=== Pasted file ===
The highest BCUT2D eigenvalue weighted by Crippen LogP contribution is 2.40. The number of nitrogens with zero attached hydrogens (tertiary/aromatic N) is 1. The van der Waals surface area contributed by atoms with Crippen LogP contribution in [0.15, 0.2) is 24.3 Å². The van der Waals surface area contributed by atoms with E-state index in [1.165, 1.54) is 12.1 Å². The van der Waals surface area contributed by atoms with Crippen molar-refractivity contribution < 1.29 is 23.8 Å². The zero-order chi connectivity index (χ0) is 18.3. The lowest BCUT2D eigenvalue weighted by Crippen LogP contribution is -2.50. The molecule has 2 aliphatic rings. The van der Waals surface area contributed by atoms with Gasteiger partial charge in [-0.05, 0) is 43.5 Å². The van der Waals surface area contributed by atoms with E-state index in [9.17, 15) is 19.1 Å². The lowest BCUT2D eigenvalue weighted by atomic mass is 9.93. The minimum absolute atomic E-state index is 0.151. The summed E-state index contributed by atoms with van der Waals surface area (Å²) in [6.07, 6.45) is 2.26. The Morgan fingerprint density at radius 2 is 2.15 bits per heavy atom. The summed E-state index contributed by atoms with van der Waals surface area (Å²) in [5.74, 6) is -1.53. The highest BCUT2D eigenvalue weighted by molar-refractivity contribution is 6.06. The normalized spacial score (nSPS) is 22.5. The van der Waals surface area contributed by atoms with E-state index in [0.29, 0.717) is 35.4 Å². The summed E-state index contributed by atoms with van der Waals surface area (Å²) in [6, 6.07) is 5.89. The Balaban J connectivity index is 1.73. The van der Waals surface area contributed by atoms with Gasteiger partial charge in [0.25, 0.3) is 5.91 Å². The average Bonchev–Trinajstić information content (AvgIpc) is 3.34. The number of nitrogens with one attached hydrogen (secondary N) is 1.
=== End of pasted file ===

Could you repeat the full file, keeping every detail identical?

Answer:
The highest BCUT2D eigenvalue weighted by Crippen LogP contribution is 2.40. The number of nitrogens with zero attached hydrogens (tertiary/aromatic N) is 1. The van der Waals surface area contributed by atoms with Crippen LogP contribution in [0.15, 0.2) is 24.3 Å². The van der Waals surface area contributed by atoms with E-state index in [1.165, 1.54) is 12.1 Å². The van der Waals surface area contributed by atoms with Crippen molar-refractivity contribution < 1.29 is 23.8 Å². The zero-order chi connectivity index (χ0) is 18.3. The lowest BCUT2D eigenvalue weighted by Crippen LogP contribution is -2.50. The molecule has 2 aliphatic rings. The van der Waals surface area contributed by atoms with Gasteiger partial charge in [-0.05, 0) is 43.5 Å². The van der Waals surface area contributed by atoms with E-state index in [9.17, 15) is 19.1 Å². The lowest BCUT2D eigenvalue weighted by atomic mass is 9.93. The minimum absolute atomic E-state index is 0.151. The summed E-state index contributed by atoms with van der Waals surface area (Å²) in [6.07, 6.45) is 2.26. The Morgan fingerprint density at radius 2 is 2.15 bits per heavy atom. The summed E-state index contributed by atoms with van der Waals surface area (Å²) in [5.74, 6) is -1.53. The highest BCUT2D eigenvalue weighted by molar-refractivity contribution is 6.06. The normalized spacial score (nSPS) is 22.5. The van der Waals surface area contributed by atoms with E-state index in [0.29, 0.717) is 35.4 Å². The summed E-state index contributed by atoms with van der Waals surface area (Å²) in [6, 6.07) is 5.89. The Balaban J connectivity index is 1.73. The van der Waals surface area contributed by atoms with Gasteiger partial charge in [0.25, 0.3) is 5.91 Å². The average Bonchev–Trinajstić information content (AvgIpc) is 3.34. The number of nitrogens with one attached hydrogen (secondary N) is 1.